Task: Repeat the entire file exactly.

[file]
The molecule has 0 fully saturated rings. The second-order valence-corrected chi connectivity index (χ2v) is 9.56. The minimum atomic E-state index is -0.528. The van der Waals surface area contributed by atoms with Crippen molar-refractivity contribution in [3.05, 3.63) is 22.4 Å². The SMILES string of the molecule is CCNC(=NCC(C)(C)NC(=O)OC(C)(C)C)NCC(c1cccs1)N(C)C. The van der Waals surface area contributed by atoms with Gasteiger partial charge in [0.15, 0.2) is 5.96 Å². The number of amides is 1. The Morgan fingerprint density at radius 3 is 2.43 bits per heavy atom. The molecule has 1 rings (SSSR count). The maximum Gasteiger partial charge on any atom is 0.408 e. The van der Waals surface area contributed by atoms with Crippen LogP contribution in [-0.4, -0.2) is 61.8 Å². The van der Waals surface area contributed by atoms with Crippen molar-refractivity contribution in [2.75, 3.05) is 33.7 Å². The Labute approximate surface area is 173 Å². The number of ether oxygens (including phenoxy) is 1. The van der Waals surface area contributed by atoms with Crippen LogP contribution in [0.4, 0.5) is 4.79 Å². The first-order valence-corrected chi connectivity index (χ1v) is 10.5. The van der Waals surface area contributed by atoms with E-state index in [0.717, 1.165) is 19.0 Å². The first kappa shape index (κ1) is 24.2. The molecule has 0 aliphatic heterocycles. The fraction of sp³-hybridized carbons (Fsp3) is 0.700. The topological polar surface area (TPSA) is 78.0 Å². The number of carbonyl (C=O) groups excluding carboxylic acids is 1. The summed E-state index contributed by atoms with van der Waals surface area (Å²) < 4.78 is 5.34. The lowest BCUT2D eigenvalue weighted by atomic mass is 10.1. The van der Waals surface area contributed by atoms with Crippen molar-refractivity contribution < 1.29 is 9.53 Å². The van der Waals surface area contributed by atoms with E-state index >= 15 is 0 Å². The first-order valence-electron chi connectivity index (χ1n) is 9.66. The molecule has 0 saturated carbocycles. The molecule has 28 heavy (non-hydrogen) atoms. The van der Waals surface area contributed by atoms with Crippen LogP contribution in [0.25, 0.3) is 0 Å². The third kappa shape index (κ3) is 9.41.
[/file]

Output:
The molecule has 0 fully saturated rings. The second-order valence-corrected chi connectivity index (χ2v) is 9.56. The minimum atomic E-state index is -0.528. The van der Waals surface area contributed by atoms with Crippen molar-refractivity contribution in [3.05, 3.63) is 22.4 Å². The SMILES string of the molecule is CCNC(=NCC(C)(C)NC(=O)OC(C)(C)C)NCC(c1cccs1)N(C)C. The van der Waals surface area contributed by atoms with Gasteiger partial charge in [0.15, 0.2) is 5.96 Å². The number of amides is 1. The Morgan fingerprint density at radius 3 is 2.43 bits per heavy atom. The molecule has 1 rings (SSSR count). The maximum Gasteiger partial charge on any atom is 0.408 e. The van der Waals surface area contributed by atoms with Crippen LogP contribution in [-0.4, -0.2) is 61.8 Å². The van der Waals surface area contributed by atoms with Crippen molar-refractivity contribution in [2.75, 3.05) is 33.7 Å². The Labute approximate surface area is 173 Å². The number of ether oxygens (including phenoxy) is 1. The van der Waals surface area contributed by atoms with Crippen LogP contribution in [0.4, 0.5) is 4.79 Å². The first-order valence-corrected chi connectivity index (χ1v) is 10.5. The van der Waals surface area contributed by atoms with E-state index in [0.717, 1.165) is 19.0 Å². The first kappa shape index (κ1) is 24.2. The molecule has 0 aliphatic heterocycles. The fraction of sp³-hybridized carbons (Fsp3) is 0.700. The topological polar surface area (TPSA) is 78.0 Å². The number of carbonyl (C=O) groups excluding carboxylic acids is 1. The summed E-state index contributed by atoms with van der Waals surface area (Å²) < 4.78 is 5.34. The lowest BCUT2D eigenvalue weighted by atomic mass is 10.1. The van der Waals surface area contributed by atoms with Crippen molar-refractivity contribution < 1.29 is 9.53 Å². The van der Waals surface area contributed by atoms with E-state index >= 15 is 0 Å². The first-order valence-electron chi connectivity index (χ1n) is 9.66. The molecule has 0 saturated carbocycles. The molecule has 28 heavy (non-hydrogen) atoms. The van der Waals surface area contributed by atoms with Crippen LogP contribution in [0.25, 0.3) is 0 Å². The third kappa shape index (κ3) is 9.41.